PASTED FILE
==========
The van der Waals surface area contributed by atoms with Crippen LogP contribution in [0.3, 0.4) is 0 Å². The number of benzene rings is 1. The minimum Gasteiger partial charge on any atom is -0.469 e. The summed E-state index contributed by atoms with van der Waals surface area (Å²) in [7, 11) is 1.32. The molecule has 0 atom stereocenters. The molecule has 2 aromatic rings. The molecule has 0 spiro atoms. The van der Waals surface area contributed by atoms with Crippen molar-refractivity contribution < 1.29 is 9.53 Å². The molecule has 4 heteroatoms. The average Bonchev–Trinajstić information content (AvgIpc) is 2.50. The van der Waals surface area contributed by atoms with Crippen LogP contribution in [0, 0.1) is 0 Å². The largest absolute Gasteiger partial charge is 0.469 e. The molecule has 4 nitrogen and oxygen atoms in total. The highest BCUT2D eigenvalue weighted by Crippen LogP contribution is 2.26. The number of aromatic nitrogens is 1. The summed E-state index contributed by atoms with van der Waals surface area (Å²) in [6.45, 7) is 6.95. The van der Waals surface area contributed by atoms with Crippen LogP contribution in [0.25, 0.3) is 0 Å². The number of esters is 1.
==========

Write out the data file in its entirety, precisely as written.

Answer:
The van der Waals surface area contributed by atoms with Crippen LogP contribution in [0.3, 0.4) is 0 Å². The number of benzene rings is 1. The minimum Gasteiger partial charge on any atom is -0.469 e. The summed E-state index contributed by atoms with van der Waals surface area (Å²) in [7, 11) is 1.32. The molecule has 0 atom stereocenters. The molecule has 2 aromatic rings. The molecule has 0 spiro atoms. The van der Waals surface area contributed by atoms with Crippen molar-refractivity contribution < 1.29 is 9.53 Å². The molecule has 4 heteroatoms. The average Bonchev–Trinajstić information content (AvgIpc) is 2.50. The van der Waals surface area contributed by atoms with Crippen LogP contribution in [0, 0.1) is 0 Å². The largest absolute Gasteiger partial charge is 0.469 e. The molecule has 4 nitrogen and oxygen atoms in total. The highest BCUT2D eigenvalue weighted by Crippen LogP contribution is 2.26. The number of aromatic nitrogens is 1. The summed E-state index contributed by atoms with van der Waals surface area (Å²) in [6.45, 7) is 6.95. The van der Waals surface area contributed by atoms with Crippen LogP contribution in [0.25, 0.3) is 0 Å². The number of esters is 1.